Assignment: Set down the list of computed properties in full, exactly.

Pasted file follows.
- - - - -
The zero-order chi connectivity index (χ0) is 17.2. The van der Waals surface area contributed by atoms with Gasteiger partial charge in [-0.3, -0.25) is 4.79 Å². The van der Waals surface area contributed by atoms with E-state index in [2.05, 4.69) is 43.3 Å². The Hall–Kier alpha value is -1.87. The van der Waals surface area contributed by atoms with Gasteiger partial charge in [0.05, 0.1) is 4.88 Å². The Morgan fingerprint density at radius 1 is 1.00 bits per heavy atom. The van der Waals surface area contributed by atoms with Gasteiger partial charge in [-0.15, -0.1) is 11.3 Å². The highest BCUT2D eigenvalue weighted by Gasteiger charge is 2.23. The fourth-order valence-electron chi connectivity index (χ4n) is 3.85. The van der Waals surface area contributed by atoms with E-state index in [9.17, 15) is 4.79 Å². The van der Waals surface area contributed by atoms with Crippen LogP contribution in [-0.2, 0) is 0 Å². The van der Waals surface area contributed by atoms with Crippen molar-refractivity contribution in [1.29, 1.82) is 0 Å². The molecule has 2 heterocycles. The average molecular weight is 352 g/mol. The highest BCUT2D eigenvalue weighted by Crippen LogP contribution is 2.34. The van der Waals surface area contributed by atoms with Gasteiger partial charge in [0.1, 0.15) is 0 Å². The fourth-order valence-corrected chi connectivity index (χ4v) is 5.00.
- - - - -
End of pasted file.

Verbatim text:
The zero-order chi connectivity index (χ0) is 17.2. The van der Waals surface area contributed by atoms with Gasteiger partial charge in [-0.3, -0.25) is 4.79 Å². The van der Waals surface area contributed by atoms with E-state index in [2.05, 4.69) is 43.3 Å². The Hall–Kier alpha value is -1.87. The van der Waals surface area contributed by atoms with Gasteiger partial charge in [0.05, 0.1) is 4.88 Å². The Morgan fingerprint density at radius 1 is 1.00 bits per heavy atom. The van der Waals surface area contributed by atoms with Gasteiger partial charge in [-0.15, -0.1) is 11.3 Å². The highest BCUT2D eigenvalue weighted by Gasteiger charge is 2.23. The fourth-order valence-electron chi connectivity index (χ4n) is 3.85. The van der Waals surface area contributed by atoms with E-state index in [9.17, 15) is 4.79 Å². The van der Waals surface area contributed by atoms with Crippen LogP contribution in [-0.2, 0) is 0 Å². The van der Waals surface area contributed by atoms with Crippen molar-refractivity contribution in [1.29, 1.82) is 0 Å². The molecule has 2 heterocycles. The average molecular weight is 352 g/mol. The highest BCUT2D eigenvalue weighted by Crippen LogP contribution is 2.34. The van der Waals surface area contributed by atoms with Gasteiger partial charge in [0.1, 0.15) is 0 Å². The fourth-order valence-corrected chi connectivity index (χ4v) is 5.00.